Abstract - Mammals of the Black Hills of South Dakota and Wyoming
Turner, Ronald W. 1974. Mammals of the Black Hills of South Dakota and Wyoming. University of Kansas, Lawrence. Miscellaneous Publication No. 60. 178 p.
The principal purposes of this report are: 10 to delimit and describe the mammalian fauna of the Black Hills of South Dakota and Wyoming as a natural zoogeographic unit; 2) to describe the autecology and distributional patterns of each mammalian species in the Hills; 3) to discuss the geographic variation and inferred speciation of these mammals; and 4) to analyze and interpret the probably biogeographic affinities of various species in light of proposed changes in late Pleistocene and Holocene environments. Thus, this study represents a synthesis of systematic, zoogeographic, ecologic, and historic factors and their bearing on the contemporary mammalian fauna of the Black Hills.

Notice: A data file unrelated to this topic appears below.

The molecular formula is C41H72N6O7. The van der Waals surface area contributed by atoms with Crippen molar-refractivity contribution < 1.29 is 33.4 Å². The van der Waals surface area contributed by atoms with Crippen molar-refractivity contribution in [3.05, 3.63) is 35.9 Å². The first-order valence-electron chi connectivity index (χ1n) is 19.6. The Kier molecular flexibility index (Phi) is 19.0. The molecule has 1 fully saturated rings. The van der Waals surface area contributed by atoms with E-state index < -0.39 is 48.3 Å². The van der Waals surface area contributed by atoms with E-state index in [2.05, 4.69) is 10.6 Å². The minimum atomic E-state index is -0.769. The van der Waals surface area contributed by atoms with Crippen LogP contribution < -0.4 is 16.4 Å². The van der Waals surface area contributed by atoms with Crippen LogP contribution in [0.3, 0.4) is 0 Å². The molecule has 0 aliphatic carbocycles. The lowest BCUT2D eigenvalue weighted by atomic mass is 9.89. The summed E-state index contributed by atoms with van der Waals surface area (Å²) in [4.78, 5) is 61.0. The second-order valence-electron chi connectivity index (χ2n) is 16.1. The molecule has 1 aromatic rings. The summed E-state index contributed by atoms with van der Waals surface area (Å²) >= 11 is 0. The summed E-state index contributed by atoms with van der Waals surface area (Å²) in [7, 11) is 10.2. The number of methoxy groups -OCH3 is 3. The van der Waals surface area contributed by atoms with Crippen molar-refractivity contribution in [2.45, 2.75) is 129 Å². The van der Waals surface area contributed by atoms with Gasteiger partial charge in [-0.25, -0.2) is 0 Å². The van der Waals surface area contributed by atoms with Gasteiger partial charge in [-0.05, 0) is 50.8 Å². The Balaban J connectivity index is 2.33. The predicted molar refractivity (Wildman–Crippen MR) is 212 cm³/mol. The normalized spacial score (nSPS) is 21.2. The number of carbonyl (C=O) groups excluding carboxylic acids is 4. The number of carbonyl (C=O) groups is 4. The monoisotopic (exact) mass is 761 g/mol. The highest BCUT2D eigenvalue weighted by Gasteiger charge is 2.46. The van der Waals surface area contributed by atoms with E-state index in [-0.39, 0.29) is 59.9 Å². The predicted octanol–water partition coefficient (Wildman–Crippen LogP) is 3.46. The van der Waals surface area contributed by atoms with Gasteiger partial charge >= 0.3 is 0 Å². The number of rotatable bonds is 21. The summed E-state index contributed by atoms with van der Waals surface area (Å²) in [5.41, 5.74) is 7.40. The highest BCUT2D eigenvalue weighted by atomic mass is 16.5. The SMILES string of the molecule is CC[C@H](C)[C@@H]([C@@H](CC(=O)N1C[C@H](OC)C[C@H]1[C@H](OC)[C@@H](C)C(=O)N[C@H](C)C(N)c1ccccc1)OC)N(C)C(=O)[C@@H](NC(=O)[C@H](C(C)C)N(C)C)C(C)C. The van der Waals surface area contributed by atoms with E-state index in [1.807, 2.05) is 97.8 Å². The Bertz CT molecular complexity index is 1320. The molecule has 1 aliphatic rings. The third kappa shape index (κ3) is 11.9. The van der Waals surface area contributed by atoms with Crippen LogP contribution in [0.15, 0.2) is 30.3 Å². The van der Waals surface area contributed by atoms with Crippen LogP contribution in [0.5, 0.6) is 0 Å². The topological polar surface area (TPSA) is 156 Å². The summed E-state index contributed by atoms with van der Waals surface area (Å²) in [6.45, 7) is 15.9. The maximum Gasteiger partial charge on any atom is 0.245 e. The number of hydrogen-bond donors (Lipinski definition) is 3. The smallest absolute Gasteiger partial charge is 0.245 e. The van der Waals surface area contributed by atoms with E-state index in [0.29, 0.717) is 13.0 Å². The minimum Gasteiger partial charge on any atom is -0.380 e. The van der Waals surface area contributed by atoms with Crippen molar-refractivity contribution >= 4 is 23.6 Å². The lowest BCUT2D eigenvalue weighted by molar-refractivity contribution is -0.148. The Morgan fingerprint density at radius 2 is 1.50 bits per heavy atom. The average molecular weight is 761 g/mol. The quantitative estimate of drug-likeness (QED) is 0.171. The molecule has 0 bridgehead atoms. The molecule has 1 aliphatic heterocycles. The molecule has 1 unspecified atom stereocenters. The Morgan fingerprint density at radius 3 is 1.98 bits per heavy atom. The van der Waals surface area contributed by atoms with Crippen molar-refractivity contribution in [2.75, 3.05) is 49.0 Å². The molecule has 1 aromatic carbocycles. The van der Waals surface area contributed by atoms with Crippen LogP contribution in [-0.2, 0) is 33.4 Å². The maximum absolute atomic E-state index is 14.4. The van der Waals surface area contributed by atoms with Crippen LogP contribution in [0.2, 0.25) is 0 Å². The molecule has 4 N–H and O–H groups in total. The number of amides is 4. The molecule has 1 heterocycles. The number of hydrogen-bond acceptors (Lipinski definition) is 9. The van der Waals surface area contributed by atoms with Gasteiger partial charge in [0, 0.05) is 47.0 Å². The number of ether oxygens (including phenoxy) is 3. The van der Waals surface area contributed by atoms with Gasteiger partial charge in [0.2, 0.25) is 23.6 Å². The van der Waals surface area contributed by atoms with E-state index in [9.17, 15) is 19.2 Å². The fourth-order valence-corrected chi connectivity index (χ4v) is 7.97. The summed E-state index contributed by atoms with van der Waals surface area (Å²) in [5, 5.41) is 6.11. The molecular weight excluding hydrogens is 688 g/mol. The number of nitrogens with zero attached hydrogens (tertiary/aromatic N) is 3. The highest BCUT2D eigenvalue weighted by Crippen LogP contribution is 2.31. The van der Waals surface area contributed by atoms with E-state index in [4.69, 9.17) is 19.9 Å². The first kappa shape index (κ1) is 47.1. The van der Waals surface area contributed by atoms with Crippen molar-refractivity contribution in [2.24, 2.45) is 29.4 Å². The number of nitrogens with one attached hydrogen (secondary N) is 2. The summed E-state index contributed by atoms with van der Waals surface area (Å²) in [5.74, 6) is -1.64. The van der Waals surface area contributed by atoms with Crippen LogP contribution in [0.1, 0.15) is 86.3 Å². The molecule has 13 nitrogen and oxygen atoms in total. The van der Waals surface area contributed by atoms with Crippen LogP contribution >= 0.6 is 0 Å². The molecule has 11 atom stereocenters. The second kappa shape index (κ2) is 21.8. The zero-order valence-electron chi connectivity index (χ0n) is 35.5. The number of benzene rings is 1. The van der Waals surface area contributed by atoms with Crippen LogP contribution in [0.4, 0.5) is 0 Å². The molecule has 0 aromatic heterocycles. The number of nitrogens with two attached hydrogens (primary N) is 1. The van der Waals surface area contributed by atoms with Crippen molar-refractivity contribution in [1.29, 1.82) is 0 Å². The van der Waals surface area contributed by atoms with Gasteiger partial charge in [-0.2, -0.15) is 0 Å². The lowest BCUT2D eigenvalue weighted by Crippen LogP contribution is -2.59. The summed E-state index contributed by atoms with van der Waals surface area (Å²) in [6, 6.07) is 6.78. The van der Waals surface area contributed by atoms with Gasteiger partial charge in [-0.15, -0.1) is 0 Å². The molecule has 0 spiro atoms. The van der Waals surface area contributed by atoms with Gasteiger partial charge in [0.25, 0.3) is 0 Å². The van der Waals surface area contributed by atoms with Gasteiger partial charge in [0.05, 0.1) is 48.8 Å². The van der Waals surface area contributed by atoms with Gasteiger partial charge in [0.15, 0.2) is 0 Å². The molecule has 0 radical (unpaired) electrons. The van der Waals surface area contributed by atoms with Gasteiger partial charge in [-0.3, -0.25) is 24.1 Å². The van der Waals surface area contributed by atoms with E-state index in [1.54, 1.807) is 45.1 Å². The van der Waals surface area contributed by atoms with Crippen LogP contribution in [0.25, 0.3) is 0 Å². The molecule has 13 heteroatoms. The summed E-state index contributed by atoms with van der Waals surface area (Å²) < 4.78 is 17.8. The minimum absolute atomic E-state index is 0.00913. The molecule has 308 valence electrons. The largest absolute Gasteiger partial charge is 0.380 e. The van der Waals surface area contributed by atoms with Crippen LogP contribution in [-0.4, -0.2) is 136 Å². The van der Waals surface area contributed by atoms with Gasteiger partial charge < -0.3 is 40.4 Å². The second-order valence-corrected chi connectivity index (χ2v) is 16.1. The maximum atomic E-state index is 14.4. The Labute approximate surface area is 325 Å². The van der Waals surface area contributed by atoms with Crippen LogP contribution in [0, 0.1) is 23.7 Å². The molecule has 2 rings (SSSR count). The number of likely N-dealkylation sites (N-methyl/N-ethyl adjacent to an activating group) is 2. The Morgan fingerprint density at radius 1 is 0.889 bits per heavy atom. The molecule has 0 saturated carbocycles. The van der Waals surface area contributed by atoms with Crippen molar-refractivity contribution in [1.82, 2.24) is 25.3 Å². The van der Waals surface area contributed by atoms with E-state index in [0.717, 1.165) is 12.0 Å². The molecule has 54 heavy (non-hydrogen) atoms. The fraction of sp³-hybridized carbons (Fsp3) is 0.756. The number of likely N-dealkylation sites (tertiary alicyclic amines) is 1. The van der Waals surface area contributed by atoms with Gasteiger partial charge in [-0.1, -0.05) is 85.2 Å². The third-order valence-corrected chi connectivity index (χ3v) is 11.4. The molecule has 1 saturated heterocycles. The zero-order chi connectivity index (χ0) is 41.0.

The Recent Black Hills mammalian fauna comprises 62 species in 44 genera and six orders. Three of the species have been extirpated by man and subsequently reintroduced to the Black Hills from other areas. Four other species are adventives; of these, two were introduced from North America and two from outside North America. Also included in the accounts are 25 species whose occurrence in the Black Hills is questionable or undocumented at present.
Did You Know?
Wind Cave is the first cave in the world to be designated as a national park. That occurred on January 9, 1903.